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  • Who can give birth at Alabama Birth Center?
    To be eligible to give birth at the Alabama Birth Center, individuals must have low-risk pregnancies, indicating that they are not currently experiencing or have experienced in previous pregnancies any complications or medical conditions necessitating hospital care or specialized interventions during childbirth. Those opting for childbirth at ABC should be in good health and without significant risk factors. This setting offers a personalized and natural birthing experience for those seeking an alternative to hospital deliveries. It's crucial for individuals to directly consult with the birth center to understand the specific eligibility requirements and guidelines. Click here to book a consultation today!
  • Do you take insurance or plan on it in the future?
    Alabama Birth Center operates on a cash-pay basis for now, with efforts underway to facilitate insurance and Medicaid coverage. Patients will meet with a financial advisor after their initial consultation to break down a cost for them specifically. Currently, patients are having to pay out of pocket and then file "out of network" with their insurance providers. Some insurances do cover things such as labs and blood work, and this is on an individual basis according to patient insurance plans, and is different for everyone.
  • Do you offer options for VBAC?
    Because of Alabama State Law, individuals who have had previous Cesarean deliveries are restricted from giving birth in a birth center or at home. Those seeking a VBAC who wish to birth at home in Alabama must seek midwifery care in another state.
  • What pain options are available?
    Alabama Birth Center will offer alternative pain relief options such as: hydrotherapy, nitrous oxide, breathing techniques, position suggestions, counter pressure, and doula assistance. Epidurals are not offered.
  • How common are transfers to the hospital?
    Since our patients at ABC are low-risk, the likelihood of hospital transfer is uncommon, and we maintain safety by adhering to strict guidelines. This ensures that only individuals with low-risk pregnancies give birth at the birth center. The most common reasons for transfer before labor include blood pressure issues and amniotic fluid volume concerns. Occasionally, individuals admitted to the birth center may transfer to the hospital before delivery, but the majority of transfers are not emergencies. Typically, patients who begin labor at the birth center will give birth there. One of the most common reasons for a non-emergent transfer would be inadequate pain relief (as we do not offer epidurals at ABC). Some mothers may require hospital-based care for postpartum recovery, including a few who need urgent transfer. The most frequent reasons for postpartum transfer include the need for surgical assistance with laceration repair, excessive bleeding, or difficulties delivering the placenta. Occasionally, babies may not be eligible for early discharge and may require hospital-based care for 24-48 hours or more. The most common reasons for newborn hospital admission are concerns related to jaundice or breathing difficulties. Overall, the likelihood of transfers due to emergencies is low.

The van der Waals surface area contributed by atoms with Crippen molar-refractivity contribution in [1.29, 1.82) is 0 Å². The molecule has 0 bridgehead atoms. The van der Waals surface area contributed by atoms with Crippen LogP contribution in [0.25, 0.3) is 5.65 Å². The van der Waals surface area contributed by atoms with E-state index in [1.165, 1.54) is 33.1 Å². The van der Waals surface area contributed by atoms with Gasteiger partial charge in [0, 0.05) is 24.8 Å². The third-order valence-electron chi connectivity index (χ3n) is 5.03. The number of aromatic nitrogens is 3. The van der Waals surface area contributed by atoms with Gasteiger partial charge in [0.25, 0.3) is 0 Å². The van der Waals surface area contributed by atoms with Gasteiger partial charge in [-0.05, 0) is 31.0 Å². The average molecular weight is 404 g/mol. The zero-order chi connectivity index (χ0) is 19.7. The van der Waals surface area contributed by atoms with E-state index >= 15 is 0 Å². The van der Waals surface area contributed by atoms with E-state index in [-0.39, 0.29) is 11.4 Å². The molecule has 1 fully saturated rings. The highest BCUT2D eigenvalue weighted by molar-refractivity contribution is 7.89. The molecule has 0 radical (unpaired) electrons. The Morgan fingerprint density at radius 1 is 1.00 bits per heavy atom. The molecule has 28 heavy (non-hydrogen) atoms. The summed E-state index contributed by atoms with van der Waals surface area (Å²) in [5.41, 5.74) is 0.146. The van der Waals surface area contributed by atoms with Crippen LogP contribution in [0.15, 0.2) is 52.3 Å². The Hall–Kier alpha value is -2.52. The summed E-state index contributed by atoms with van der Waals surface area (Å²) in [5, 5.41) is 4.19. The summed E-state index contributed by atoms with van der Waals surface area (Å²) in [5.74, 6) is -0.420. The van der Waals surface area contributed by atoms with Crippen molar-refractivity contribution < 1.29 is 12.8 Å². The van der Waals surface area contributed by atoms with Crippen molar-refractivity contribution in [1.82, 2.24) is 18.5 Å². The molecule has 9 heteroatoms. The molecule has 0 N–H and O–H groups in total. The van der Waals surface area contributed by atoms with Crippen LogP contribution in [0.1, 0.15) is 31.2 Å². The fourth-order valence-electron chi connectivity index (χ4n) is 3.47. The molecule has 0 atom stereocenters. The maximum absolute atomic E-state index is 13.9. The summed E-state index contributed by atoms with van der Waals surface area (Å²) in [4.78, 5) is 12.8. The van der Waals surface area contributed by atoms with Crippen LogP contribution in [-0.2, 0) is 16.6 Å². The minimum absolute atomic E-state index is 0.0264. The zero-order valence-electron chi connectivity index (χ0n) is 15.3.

• What is the difference between a midwife and an OBGYN?
    Midwives and obstetricians play complementary roles in maternity care. Midwives emphasize a more natural and personalized approach to childbirth and prenatal care, while obstetricians are trained to handle a broader spectrum of medical conditions and complications during pregnancy and childbirth.
  • Why is there a midwife?
    Midwives routinely advocate for natural childbirth whenever possible, encouraging minimal intervention and supporting women in labor to use techniques like breathing exercises, movement, and positioning to manage pain. At Alabama Birth Center, our holistic approach encompasses a range of natural and evidence-based practices, fostering a sense of trust, collaboration, and individualized care throughout the entire pregnancy journey. By collaborating with and endorsing the efforts of midwives, we are helping to enhance the quality of care and childbirth experiences in Alabama. (The March of Dimes has labeled more than 1/3 of Alabama counties as maternity care deserts, lacking obstetricians or hospitals with labor and delivery units. Alabama also has the sixth highest infant mortality rate in the nation, with Black infants making up a disproportionate number of these deaths. )
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